Frantically, he ran toward the house. Opening the door with one hand, he slammed it behind him as hard as he could, causing some glass cups to crash over to the floor. Locking the door, he ran into his room, and closed that door as well. Back against the door, he stared over his bed, across the room from him. The window had the whole of the night behind it. The black void was shapeless around the end of the lake.

Suddenly, the loud thump sounded again. It was outside the window, but to the side more. Then, the movement. This oddly shaped beast moved to the corner of the lake and began to drink. In the darkness, Gordon could make out the faint shape. The legs and tail were as they were before, and wings were in the place of arms.

Two horns stretched from the oddly shaped head as it bent down for liquid. The same liquid he dumped the deer legs in, and had been contaminated with the blood. A sudden twist of this creature's head let out a ghastly snapping noise, as it stared right back at him. Gordon raised the revolver to the window, and stood still, hoping now that this thing would leave. All confidence was gone.

Maybe he should have alerted the police. Maybe he should have told a friend. Surely his reputation could have survived one more sore spot. But it was too late. At this point, the shape was outside of his window. It pointed its head down and pressed against the glass lightly. Now, the darkness didn't shield his eyes.

The head was a bony skull, with two horns coming out of it. The eye sockets hollow, but Gordon knew it was watching him. With fear and shock, Gordon pulled the trigger. The bullet hit right under the right horn, and above the eye socket, taking the horn off of its head and opening the eye socket to the top.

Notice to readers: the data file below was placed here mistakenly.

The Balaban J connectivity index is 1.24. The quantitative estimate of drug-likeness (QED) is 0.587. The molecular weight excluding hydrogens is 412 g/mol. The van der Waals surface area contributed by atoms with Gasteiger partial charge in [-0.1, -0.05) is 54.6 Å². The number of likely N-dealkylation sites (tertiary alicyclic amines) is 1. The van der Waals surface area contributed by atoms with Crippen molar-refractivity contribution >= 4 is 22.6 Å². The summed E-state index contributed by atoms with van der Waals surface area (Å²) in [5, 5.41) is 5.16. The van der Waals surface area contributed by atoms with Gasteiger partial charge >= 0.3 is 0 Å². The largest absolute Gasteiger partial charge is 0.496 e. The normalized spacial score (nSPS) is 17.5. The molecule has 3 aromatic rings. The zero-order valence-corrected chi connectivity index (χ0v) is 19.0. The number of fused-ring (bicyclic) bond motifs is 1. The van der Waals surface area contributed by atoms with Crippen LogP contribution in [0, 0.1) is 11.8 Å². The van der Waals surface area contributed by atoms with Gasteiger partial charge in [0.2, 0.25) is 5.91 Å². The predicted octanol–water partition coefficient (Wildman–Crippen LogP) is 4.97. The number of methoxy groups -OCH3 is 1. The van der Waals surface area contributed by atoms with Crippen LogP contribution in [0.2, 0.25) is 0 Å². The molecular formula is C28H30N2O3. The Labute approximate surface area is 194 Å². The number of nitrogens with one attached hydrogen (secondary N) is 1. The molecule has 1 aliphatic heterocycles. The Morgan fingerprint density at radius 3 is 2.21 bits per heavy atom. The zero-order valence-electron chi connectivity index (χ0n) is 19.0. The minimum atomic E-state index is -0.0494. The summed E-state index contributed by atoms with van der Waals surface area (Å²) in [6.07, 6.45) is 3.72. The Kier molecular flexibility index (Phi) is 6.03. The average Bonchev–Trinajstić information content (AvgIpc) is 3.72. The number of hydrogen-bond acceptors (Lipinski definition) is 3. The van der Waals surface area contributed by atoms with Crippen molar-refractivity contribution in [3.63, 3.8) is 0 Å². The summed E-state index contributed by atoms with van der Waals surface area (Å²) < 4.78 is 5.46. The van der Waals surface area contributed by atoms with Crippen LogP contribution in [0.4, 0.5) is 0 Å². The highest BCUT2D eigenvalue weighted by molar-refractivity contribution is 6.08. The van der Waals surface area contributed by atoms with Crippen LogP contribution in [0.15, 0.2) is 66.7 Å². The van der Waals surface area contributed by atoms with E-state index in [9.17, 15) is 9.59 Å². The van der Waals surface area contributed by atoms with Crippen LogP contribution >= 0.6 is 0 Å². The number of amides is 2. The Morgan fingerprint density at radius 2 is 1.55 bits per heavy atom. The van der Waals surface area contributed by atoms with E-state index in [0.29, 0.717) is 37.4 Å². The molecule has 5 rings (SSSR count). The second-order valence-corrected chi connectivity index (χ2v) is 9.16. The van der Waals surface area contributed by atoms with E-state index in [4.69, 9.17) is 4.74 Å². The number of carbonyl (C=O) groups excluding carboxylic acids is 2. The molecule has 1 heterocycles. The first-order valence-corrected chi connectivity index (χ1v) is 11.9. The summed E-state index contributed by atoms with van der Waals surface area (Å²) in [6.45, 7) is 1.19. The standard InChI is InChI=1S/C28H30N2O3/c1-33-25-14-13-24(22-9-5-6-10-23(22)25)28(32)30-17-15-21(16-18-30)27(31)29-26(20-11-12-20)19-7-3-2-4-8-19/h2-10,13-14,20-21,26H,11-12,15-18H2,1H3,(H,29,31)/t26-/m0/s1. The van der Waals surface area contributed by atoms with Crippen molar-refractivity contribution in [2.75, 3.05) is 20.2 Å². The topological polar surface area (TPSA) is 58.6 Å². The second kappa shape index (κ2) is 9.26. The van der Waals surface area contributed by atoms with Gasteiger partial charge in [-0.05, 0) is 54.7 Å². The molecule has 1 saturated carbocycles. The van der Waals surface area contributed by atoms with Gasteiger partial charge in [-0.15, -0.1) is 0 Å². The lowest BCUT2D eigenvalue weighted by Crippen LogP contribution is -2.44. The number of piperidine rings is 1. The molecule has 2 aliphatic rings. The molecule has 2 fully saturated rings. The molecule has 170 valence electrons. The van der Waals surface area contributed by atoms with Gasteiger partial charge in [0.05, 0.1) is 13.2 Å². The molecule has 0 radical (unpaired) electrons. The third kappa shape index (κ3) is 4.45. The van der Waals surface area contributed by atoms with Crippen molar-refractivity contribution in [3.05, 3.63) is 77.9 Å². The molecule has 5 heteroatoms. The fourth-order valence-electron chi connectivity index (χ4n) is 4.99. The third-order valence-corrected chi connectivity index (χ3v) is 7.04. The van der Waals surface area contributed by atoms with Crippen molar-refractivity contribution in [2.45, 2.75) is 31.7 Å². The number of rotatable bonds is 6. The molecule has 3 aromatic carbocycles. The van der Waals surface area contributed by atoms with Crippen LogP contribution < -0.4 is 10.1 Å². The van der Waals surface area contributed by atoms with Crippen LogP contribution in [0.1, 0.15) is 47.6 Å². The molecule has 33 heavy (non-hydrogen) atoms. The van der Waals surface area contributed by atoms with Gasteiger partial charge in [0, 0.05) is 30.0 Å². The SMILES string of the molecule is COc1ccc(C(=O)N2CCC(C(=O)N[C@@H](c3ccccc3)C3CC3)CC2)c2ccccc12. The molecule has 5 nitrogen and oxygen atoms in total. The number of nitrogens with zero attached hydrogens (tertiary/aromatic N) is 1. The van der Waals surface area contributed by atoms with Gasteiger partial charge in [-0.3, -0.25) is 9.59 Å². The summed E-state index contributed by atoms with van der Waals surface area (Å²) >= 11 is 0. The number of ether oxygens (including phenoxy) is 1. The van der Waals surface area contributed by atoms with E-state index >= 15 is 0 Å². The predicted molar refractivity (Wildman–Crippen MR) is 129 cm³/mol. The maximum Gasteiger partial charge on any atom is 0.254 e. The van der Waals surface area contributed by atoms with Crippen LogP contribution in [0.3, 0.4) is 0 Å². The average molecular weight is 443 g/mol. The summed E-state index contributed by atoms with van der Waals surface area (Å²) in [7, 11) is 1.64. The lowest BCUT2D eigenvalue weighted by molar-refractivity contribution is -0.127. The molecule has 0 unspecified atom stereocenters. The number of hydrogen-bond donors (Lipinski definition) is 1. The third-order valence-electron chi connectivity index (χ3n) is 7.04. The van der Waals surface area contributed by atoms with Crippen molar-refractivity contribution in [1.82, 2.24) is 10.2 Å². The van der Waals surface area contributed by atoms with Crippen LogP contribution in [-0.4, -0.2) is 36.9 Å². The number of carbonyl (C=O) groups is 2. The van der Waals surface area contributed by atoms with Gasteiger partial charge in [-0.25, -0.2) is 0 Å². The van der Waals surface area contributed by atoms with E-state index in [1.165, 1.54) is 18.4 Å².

The bullet took the skull section. This thing that could only be described as a Devil stood for a few seconds, motionless, before looking into the air and letting out a bastardy scream. Flapping its wings once, it created an all-to-familiar gust of wind. The body then fell into the window, landing on the opposite side of the bed.

Gordon crawled over the bed to inspect the fresh corpse, and looked at every detail as close as he could. "Three days with that torment is three days too long," he whispered, letting out a victorious giggle of a laugh. It only took a few moments to look back at the skull. The blood of the creature poured out, but rather than a deep, horror movie esque red, it was a bright orange, enough to light the room.

The room became uncomfortably hot, as the bed burst into flames. Gordon let out a fast scream as he jumped off the newly ablaze bedroom, and ran outside out the back door. The flame of the house allowed him to see the lake. The lake was tinted with an unsettling red, and the fireplace now was lit with an extraordinarily large flame. The wind blew into the house, feeding the fire that had consumed his wooden home.

Without hesitation, Gordon ran around the corner of the house to his truck, and turned it on. Headlights toward the house, he could see no body or tail hanging out the window, and he knew it couldn't have burned away so fast. Questioning was causing too much time, as he pulled out of the drive way. Out of his rear view mirror, as he left his once wooden paradise behind him, he saw something so beautiful, so twisted, and so tormenting that he would later be considered traumatized for.

An odd shape flying over his blistering hot house, tail behind it. Both horns included.